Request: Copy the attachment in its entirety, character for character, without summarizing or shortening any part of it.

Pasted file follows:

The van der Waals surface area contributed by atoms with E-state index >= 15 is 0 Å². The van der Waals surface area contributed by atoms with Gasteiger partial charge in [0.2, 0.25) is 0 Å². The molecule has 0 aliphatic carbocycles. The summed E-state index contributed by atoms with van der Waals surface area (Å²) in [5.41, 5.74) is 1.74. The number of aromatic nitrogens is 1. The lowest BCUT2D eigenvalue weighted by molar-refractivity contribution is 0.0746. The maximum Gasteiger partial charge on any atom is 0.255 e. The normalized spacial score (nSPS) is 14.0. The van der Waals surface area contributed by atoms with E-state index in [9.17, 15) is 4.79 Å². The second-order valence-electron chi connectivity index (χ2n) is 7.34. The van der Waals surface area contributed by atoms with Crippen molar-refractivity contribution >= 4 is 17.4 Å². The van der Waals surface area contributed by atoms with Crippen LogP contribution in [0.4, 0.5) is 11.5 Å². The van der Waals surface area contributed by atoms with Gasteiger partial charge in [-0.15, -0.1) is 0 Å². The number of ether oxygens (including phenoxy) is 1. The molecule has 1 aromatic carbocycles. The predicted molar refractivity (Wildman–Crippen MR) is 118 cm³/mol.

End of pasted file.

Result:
The van der Waals surface area contributed by atoms with E-state index >= 15 is 0 Å². The van der Waals surface area contributed by atoms with Gasteiger partial charge in [0.2, 0.25) is 0 Å². The molecule has 0 aliphatic carbocycles. The summed E-state index contributed by atoms with van der Waals surface area (Å²) in [5.41, 5.74) is 1.74. The number of aromatic nitrogens is 1. The lowest BCUT2D eigenvalue weighted by molar-refractivity contribution is 0.0746. The maximum Gasteiger partial charge on any atom is 0.255 e. The normalized spacial score (nSPS) is 14.0. The van der Waals surface area contributed by atoms with E-state index in [9.17, 15) is 4.79 Å². The second-order valence-electron chi connectivity index (χ2n) is 7.34. The van der Waals surface area contributed by atoms with Crippen molar-refractivity contribution >= 4 is 17.4 Å². The van der Waals surface area contributed by atoms with Crippen LogP contribution in [0.4, 0.5) is 11.5 Å². The van der Waals surface area contributed by atoms with Gasteiger partial charge in [-0.15, -0.1) is 0 Å². The number of ether oxygens (including phenoxy) is 1. The molecule has 1 aromatic carbocycles. The predicted molar refractivity (Wildman–Crippen MR) is 118 cm³/mol.